The Pequod In Herman Melville's Moby Dick

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Even the forces often heralded as the piece de resistance of humanity cannot be achieved in full. Many natural objects can never be understood perfectly. Even human knowledge has its limits. The ostensibly supernatural leviathan is the focus of Herman Melville’s classic tale of a whaling voyage aboard the ill-fated Pequod. Throughout Moby Dick, Ishmael, the protagonist, vehemently attempts and fails to use Western knowledge to explain an object that transcends boundaries, the great whale. The novel begins with Ishmael’s journey in Nantucket and quickly draws to his voyage on the Pequod, headed by the rash Captain Ahab.

In many ways the Pequod represents the consequences of man’s search for endless knowledge. Melville’s controlling image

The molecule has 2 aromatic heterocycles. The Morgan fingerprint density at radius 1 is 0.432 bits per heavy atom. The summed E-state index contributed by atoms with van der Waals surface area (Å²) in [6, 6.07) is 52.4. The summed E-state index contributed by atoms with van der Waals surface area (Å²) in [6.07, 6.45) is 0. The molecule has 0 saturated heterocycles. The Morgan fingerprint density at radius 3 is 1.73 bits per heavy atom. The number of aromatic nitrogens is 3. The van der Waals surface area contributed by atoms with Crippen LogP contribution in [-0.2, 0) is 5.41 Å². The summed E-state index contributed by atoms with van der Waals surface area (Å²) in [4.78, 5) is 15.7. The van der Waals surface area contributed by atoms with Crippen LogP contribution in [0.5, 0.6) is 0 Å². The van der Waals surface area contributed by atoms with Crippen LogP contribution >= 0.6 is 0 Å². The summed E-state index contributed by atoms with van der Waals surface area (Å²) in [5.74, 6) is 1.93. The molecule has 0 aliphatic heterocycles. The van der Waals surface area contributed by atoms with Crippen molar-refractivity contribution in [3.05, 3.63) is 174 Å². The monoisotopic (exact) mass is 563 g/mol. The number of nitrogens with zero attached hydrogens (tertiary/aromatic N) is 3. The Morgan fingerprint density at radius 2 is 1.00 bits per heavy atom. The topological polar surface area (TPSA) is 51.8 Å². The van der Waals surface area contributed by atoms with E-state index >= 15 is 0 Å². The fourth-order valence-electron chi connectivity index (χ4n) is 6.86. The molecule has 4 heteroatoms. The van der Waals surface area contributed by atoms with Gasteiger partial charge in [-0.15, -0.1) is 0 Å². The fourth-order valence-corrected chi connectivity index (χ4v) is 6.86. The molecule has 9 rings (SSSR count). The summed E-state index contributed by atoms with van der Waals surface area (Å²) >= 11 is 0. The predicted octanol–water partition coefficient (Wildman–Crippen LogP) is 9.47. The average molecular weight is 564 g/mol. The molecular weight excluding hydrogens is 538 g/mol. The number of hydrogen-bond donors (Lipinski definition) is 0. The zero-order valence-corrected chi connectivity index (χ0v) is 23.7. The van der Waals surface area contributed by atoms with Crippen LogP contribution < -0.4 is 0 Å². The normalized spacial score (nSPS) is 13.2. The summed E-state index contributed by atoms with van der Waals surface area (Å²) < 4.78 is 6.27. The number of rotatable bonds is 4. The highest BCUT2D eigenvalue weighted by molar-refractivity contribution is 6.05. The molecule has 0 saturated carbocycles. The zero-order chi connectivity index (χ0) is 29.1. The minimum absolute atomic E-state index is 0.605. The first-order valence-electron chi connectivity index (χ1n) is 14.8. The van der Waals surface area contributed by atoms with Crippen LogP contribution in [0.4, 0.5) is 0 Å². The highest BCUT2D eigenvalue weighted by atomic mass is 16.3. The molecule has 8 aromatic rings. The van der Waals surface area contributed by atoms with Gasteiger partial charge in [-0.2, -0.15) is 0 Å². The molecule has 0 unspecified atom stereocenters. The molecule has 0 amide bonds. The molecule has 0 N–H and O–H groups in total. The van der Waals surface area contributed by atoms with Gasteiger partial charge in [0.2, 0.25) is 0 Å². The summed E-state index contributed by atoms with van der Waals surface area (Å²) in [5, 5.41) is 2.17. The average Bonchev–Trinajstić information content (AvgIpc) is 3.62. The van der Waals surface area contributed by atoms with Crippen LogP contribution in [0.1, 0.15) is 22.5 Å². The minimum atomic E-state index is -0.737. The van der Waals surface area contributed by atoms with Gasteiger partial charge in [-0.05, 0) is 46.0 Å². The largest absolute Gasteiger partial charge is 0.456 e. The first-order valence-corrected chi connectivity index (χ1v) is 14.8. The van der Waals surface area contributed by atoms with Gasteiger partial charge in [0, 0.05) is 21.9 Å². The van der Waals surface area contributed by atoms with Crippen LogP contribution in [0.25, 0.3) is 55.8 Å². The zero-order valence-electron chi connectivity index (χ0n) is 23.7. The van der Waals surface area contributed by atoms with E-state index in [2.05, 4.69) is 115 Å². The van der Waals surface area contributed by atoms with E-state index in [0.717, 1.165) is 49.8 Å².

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Throughout the novel, Ishmael vehemently attempts to explain the monstrous leviathan 's true meaning. But his traditional Western knowledge cannot explain such a supernatural being. As he walks into the nominally ominous Spouter-Inn, "what most puzzled and confounded (him)" was a painting in the center of the room. It was a "boggy, soggy, squishy picture, enough to drive a nervous man distracted."(Melville 806) As Ishmael attempts to derive its meaning, he comes to a standpoint, at which "ever and anon a bright, but, alas, deceptive idea would dart (him) through." (Melville 806). He first believes that the painting is of "the Black Sea in a midnight gale"(Melville 807), and goes through various altering ideas, each one different from the last. In a more philosophical part of the book, Ishmael describes the whale 's perils as "undeliverable and nameless", eventually stating that "chief among (his) motives was the overwhelming idea of the great whale himself." Ishmael set out to sea mainly to gain knowledge of this "undeliverable and nameless" leviathan. At sea, Ishmael does not manage to gain this substance that was the purpose of his voyage. Upon examining the skeleton of a dead whale, Ishmael states that "the skeleton of the whale is by no means the mould of its invested form", "how vain and foolish ... for timid untravelled man to try to comprehend aright this wondrous whale."(Melville 1277). Ishmael believes that "only on the profound unbounded sea, can the fully invested whale be truly and livingly found out."(Melville 1277). In his opinion, seeking for this knowledge is more difficult and honorable than any other task. Ishmael questions "what ... the comprehensible terrors of man (are) compared with the interlinked terrors and wonders of God?"(Melville 909). The White Whale, a minor character in the text, represents to each man a different thing. Starbuck believes

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